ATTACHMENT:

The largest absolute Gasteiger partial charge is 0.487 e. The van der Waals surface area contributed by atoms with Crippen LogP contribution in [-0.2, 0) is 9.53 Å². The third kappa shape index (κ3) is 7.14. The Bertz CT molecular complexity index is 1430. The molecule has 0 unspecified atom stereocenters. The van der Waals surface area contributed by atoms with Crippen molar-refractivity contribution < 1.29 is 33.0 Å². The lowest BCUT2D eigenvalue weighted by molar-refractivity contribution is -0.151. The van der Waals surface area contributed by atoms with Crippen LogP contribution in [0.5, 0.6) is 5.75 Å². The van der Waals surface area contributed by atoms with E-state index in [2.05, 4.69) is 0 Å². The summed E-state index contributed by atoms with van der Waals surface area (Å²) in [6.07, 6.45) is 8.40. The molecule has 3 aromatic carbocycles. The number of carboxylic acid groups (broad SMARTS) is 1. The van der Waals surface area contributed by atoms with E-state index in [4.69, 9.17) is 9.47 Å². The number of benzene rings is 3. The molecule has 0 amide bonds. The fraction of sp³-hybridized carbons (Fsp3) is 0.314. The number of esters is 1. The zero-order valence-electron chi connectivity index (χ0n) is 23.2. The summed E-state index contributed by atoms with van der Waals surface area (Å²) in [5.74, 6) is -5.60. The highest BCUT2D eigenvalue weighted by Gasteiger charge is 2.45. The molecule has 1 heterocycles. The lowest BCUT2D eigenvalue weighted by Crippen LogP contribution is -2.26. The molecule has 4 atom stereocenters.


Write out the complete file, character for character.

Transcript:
The largest absolute Gasteiger partial charge is 0.487 e. The van der Waals surface area contributed by atoms with Crippen LogP contribution in [-0.2, 0) is 9.53 Å². The third kappa shape index (κ3) is 7.14. The Bertz CT molecular complexity index is 1430. The molecule has 0 unspecified atom stereocenters. The van der Waals surface area contributed by atoms with Crippen molar-refractivity contribution < 1.29 is 33.0 Å². The lowest BCUT2D eigenvalue weighted by molar-refractivity contribution is -0.151. The van der Waals surface area contributed by atoms with Crippen LogP contribution in [0.5, 0.6) is 5.75 Å². The van der Waals surface area contributed by atoms with E-state index in [2.05, 4.69) is 0 Å². The summed E-state index contributed by atoms with van der Waals surface area (Å²) in [6.07, 6.45) is 8.40. The molecule has 3 aromatic carbocycles. The number of carboxylic acid groups (broad SMARTS) is 1. The van der Waals surface area contributed by atoms with E-state index in [4.69, 9.17) is 9.47 Å². The number of benzene rings is 3. The molecule has 0 amide bonds. The fraction of sp³-hybridized carbons (Fsp3) is 0.314. The number of esters is 1. The zero-order valence-electron chi connectivity index (χ0n) is 23.2. The summed E-state index contributed by atoms with van der Waals surface area (Å²) in [5.74, 6) is -5.60. The highest BCUT2D eigenvalue weighted by Gasteiger charge is 2.45. The molecule has 1 heterocycles. The lowest BCUT2D eigenvalue weighted by Crippen LogP contribution is -2.26. The molecule has 4 atom stereocenters.